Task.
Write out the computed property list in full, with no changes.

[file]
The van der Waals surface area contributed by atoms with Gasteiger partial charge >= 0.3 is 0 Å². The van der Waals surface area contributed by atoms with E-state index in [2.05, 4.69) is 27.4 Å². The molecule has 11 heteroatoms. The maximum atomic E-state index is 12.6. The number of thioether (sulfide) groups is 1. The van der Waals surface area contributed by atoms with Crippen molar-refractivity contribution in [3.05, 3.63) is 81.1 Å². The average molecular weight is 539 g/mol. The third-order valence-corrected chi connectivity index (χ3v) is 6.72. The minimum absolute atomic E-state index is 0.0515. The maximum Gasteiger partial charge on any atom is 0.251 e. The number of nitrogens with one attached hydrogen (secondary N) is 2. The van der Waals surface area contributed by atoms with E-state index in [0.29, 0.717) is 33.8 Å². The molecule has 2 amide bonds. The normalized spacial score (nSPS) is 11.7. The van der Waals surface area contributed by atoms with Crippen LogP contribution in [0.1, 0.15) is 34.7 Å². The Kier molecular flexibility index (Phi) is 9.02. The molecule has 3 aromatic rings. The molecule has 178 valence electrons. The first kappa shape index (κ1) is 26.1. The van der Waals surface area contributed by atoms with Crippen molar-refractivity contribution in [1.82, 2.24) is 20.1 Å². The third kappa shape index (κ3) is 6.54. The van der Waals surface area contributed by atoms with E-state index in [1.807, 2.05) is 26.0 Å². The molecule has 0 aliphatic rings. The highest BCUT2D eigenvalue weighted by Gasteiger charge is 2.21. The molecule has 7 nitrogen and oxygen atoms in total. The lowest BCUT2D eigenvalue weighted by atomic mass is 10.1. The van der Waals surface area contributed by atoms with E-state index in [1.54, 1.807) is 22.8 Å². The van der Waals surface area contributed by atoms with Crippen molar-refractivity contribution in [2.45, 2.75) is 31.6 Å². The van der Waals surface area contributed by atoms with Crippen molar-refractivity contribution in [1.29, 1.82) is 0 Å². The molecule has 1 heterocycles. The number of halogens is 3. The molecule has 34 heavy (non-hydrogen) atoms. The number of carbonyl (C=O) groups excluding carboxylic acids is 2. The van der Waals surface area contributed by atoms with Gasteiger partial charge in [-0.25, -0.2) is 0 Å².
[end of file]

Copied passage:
The van der Waals surface area contributed by atoms with Gasteiger partial charge >= 0.3 is 0 Å². The van der Waals surface area contributed by atoms with E-state index in [2.05, 4.69) is 27.4 Å². The molecule has 11 heteroatoms. The maximum atomic E-state index is 12.6. The number of thioether (sulfide) groups is 1. The van der Waals surface area contributed by atoms with Crippen molar-refractivity contribution in [3.05, 3.63) is 81.1 Å². The average molecular weight is 539 g/mol. The third-order valence-corrected chi connectivity index (χ3v) is 6.72. The minimum absolute atomic E-state index is 0.0515. The maximum Gasteiger partial charge on any atom is 0.251 e. The number of nitrogens with one attached hydrogen (secondary N) is 2. The van der Waals surface area contributed by atoms with E-state index in [0.29, 0.717) is 33.8 Å². The molecule has 2 amide bonds. The normalized spacial score (nSPS) is 11.7. The van der Waals surface area contributed by atoms with Crippen LogP contribution in [0.1, 0.15) is 34.7 Å². The Kier molecular flexibility index (Phi) is 9.02. The molecule has 3 aromatic rings. The molecule has 178 valence electrons. The first kappa shape index (κ1) is 26.1. The van der Waals surface area contributed by atoms with Crippen molar-refractivity contribution in [1.82, 2.24) is 20.1 Å². The third kappa shape index (κ3) is 6.54. The van der Waals surface area contributed by atoms with E-state index in [1.807, 2.05) is 26.0 Å². The molecule has 0 aliphatic rings. The highest BCUT2D eigenvalue weighted by Gasteiger charge is 2.21. The molecule has 7 nitrogen and oxygen atoms in total. The lowest BCUT2D eigenvalue weighted by atomic mass is 10.1. The van der Waals surface area contributed by atoms with E-state index in [1.54, 1.807) is 22.8 Å². The van der Waals surface area contributed by atoms with Crippen molar-refractivity contribution in [2.45, 2.75) is 31.6 Å². The van der Waals surface area contributed by atoms with Crippen molar-refractivity contribution in [1.29, 1.82) is 0 Å². The molecule has 1 heterocycles. The number of halogens is 3. The molecule has 34 heavy (non-hydrogen) atoms. The number of carbonyl (C=O) groups excluding carboxylic acids is 2. The van der Waals surface area contributed by atoms with Gasteiger partial charge in [-0.25, -0.2) is 0 Å².